Access to safe, clean and reliable sources of energy has a significant impact on health, quality of life, education and economic productivity. Particularly in the developing world, access to such type of energy has the potential to change the landscape in terms of poverty, exclusion, gender inequality, and, no less important, global warming.
Liquefied Petroleum Gas (LPG) is a clean-burning, portable, and efficient fuel that is increasingly used in many developing countries. However, the existence of a large number of aging cylinders constitutes a worrying safety hazard due to lack of maintenance that puts populations in danger and ultimately hinders the growth of a successful LPG market.
Hence, the Seeker to this Challenge is looking for high-value alternative uses for substandard cylinders, so that they can be recycled and removed from the LPG distribution channels.
Engage in this Challenge and contribute to save lives and promote clean energy uptake throughout Africa!
This Challenge requires only a written proposal.
With LPG being a leading candidate as source of safe and cleaner source of energy that also brings about other social benefits and development outcomes, sub-Saharan African (SSA) countries are now considering new ways to foster LPG use and promote a healthy and prosperous LPG market. A key issue that needs to be tackled, though, is the existence of millions of old LPG cylinders in circulation that do not comply with safety regulations and constitute a major risk hazard. In Sub-Saharan Africa there are millions of cylinders that have been in use for over 10 years which may only have had a single if any safety check. A good proportion are still in good condition and might just need a minor repair (valve seal), to be repainted and then recertified, but all of the remaining must be removed from circulation.
So, why not to think of other creative and alternative uses for these cylinders instead of just recycling the steel? What would be the best financial option? Could you find out the most environmental friendly solution? Could you provide jobs for people in Africa through your solution or help tackling poverty and inequality? Your Challenge will be to find out the best financial, social and environmental solution for dealing with this large number of old cylinders.
This Challenge is part of a UK Department for International Development (DfID) wider programme, Ideas to Impact, that supports research and development in climate technologies for developing programmes. The hypothesis being tested is that Challenges can be designed and used to achieve significant benefits for marginalised and impoverished communities. Focused on the themes of Energy Access, Water and Sanitation (WASH), and Climate Change Adaptation (CCA) the programme aims to provide insights on how Challenges can be used to change the way that the problems of the poorest are solved and support development outcomes.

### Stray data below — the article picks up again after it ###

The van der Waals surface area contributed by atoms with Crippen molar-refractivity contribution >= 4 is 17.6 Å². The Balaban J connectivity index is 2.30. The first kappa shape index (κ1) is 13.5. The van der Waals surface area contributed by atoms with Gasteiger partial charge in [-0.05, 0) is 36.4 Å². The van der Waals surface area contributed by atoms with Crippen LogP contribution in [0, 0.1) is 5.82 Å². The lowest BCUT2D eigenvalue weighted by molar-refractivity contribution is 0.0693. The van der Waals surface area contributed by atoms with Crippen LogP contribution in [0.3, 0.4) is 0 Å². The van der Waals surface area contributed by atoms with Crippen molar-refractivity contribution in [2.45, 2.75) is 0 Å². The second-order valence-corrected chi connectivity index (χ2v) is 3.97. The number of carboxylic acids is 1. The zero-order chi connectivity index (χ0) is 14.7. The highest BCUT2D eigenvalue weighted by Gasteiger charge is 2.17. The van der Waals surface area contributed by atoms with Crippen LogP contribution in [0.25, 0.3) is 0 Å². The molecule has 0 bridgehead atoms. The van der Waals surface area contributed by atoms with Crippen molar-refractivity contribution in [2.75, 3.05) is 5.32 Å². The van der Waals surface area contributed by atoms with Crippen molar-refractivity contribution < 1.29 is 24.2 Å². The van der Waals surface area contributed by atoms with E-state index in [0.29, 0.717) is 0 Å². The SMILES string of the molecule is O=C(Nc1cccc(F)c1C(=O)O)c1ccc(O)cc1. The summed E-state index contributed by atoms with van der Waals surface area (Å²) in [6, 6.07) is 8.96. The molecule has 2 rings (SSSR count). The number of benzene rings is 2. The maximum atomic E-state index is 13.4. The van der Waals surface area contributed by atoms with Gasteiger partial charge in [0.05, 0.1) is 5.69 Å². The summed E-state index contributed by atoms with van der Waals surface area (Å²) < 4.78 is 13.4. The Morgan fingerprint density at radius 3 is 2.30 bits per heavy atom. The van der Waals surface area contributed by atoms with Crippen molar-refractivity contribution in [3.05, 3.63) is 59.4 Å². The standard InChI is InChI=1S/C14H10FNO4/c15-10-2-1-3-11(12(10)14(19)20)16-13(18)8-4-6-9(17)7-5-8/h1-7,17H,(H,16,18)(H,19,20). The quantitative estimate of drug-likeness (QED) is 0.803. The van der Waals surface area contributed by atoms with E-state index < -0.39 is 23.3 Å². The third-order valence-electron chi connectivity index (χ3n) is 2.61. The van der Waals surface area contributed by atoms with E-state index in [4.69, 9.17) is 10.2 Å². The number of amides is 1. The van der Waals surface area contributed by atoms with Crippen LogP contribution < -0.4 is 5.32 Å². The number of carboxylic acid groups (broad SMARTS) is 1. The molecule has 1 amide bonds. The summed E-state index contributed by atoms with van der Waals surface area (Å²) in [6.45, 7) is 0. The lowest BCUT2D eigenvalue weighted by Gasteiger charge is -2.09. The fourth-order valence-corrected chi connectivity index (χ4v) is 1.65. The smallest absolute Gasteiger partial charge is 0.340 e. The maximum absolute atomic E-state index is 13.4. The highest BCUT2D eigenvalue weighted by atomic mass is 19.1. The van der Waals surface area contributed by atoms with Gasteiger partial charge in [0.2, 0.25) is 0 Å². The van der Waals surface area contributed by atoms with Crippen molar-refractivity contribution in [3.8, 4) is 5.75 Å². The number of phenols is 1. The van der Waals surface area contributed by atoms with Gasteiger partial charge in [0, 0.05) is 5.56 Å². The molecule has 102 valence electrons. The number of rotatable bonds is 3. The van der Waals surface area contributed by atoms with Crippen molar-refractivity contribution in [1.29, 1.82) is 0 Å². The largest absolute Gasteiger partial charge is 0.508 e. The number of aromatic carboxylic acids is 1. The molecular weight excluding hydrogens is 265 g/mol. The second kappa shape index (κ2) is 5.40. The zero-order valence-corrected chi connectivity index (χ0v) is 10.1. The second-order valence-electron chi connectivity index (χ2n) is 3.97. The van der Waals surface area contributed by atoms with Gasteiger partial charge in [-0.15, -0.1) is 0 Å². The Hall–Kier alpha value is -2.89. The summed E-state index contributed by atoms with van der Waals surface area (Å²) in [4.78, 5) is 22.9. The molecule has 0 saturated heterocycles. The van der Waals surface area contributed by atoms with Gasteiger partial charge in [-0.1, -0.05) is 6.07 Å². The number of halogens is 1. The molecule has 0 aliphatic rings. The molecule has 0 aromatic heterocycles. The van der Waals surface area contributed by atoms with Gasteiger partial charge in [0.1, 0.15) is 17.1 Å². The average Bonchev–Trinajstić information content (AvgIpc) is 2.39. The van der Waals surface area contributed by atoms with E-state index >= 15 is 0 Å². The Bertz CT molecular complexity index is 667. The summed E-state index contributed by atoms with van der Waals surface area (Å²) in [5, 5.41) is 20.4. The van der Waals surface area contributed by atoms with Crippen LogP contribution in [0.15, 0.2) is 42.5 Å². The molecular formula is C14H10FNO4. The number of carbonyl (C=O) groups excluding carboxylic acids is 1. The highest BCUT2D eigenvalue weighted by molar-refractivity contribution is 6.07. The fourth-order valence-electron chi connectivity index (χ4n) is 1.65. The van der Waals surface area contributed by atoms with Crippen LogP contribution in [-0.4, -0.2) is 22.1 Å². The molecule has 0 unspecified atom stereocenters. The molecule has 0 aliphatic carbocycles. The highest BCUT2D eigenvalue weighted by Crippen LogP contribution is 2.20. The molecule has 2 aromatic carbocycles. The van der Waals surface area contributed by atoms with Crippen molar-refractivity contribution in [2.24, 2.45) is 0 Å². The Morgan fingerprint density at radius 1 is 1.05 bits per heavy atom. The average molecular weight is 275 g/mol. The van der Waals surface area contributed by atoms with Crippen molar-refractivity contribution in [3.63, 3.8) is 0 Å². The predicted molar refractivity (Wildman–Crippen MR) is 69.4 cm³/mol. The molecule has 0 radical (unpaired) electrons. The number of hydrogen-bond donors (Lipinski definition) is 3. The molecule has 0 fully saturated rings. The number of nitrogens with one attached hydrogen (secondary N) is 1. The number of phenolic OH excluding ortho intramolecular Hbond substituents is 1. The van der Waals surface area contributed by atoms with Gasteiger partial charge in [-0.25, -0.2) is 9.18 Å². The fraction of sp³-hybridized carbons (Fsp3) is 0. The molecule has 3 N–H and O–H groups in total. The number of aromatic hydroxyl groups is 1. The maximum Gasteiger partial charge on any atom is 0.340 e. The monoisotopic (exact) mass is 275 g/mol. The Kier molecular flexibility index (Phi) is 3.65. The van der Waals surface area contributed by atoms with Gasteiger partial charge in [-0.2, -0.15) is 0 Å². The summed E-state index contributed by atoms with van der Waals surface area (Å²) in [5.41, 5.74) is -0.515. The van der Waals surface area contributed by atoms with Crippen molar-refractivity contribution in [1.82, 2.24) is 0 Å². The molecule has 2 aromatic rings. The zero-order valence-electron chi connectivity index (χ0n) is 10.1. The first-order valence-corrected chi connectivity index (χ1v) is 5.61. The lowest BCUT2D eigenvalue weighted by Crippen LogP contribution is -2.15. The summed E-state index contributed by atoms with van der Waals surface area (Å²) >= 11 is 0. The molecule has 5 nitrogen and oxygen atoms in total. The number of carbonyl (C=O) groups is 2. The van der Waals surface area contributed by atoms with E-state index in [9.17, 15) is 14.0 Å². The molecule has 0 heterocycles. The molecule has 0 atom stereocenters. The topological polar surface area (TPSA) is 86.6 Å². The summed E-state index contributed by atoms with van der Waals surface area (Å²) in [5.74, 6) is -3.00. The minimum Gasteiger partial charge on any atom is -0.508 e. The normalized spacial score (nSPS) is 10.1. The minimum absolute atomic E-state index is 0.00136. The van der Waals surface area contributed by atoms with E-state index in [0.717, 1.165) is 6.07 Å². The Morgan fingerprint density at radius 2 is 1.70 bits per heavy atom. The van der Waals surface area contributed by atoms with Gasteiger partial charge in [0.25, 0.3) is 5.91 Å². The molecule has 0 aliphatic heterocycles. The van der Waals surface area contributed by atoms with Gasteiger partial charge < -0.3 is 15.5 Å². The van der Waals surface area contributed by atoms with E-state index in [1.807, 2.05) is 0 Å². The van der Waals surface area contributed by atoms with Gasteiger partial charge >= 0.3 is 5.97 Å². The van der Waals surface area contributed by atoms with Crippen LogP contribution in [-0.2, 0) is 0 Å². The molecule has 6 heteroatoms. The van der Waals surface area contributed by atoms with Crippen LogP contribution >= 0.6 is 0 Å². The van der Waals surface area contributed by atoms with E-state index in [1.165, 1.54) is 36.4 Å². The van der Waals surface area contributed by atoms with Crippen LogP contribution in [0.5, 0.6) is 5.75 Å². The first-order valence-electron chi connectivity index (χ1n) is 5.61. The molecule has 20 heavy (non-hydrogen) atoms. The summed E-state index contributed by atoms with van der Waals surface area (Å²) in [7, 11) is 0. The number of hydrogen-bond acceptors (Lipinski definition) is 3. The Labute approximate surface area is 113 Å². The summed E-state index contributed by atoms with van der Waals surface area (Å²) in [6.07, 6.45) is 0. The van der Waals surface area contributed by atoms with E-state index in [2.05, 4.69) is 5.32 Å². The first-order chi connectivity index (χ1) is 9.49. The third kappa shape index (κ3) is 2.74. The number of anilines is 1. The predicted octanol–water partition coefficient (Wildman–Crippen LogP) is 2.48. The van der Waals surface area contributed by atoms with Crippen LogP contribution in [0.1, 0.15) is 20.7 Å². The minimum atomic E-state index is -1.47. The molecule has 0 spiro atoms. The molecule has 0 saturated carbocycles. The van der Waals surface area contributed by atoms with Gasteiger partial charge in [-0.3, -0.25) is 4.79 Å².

The Challenge awards will be contingent upon theoretical evaluation by a Judging Panel composed of LPG and Energy Access experts, with a final decision being made by the Seeker. The Seeker aims to award up to 4 Awards from a total prize award pool of $40,000 for the solutions that meet the success criteria.
Submissions to this Challenge must be received by 11:59 PM (US Eastern Time) on September 7, 2015. Late submissions will not be considered.
To receive an award, Solvers will not be required to transfer their exclusive intellectual property (IP) rights to the Seeker. Instead, Solvers will grant to the Seeker a non-exclusive license to practice their solutions.
Eligibility and payment of Awards: The Seeker for this Challenge has additional award eligibility criteria. Please read carefully the respective sections in the Challenge Specific Agreement for further information or use your Project Room to ask a question.
ABOUT THE SEEKER
IMC Worldwide is an international development consultancy that partners with local communities, governments, international development agencies, NGOs, and the private sector to address some of the world’s primary development challenges. For more than five decades, IMC Wordwide have been offering development solutions in the fields of environmental management, disaster mitigation, infrastructure, engineering, and social development, frequently in regions affected by crises and conflict. The company manages the ideas to impact programme leading a consortium of firms with specialist expertise.
What is a Theoretical-Licensing Challenge?
An InnoCentive Theoretical Challenge builds upon an idea but is not yet a proof of concept. A solution to a Theoretical Challenge will solidify the Solver's concept with detailed descriptions, specifications and requirements necessary to bringing a good idea closer to becoming an actual product or service.
This Challenge is a Theoretical-Licensing Challenge, meaning that the Seeker is requesting non-exclusive rights to use the winning solution. By contrast, Theoretical-IP Transfer means that Solvers must relinquish all rights to the Intellectual Property (IP) for which they are awarded. For these forms of a Theoretical Challenge, Solvers that do not win retain the rights to their solution after the evaluation period is complete. The Seeker retains no rights to any IP not awarded.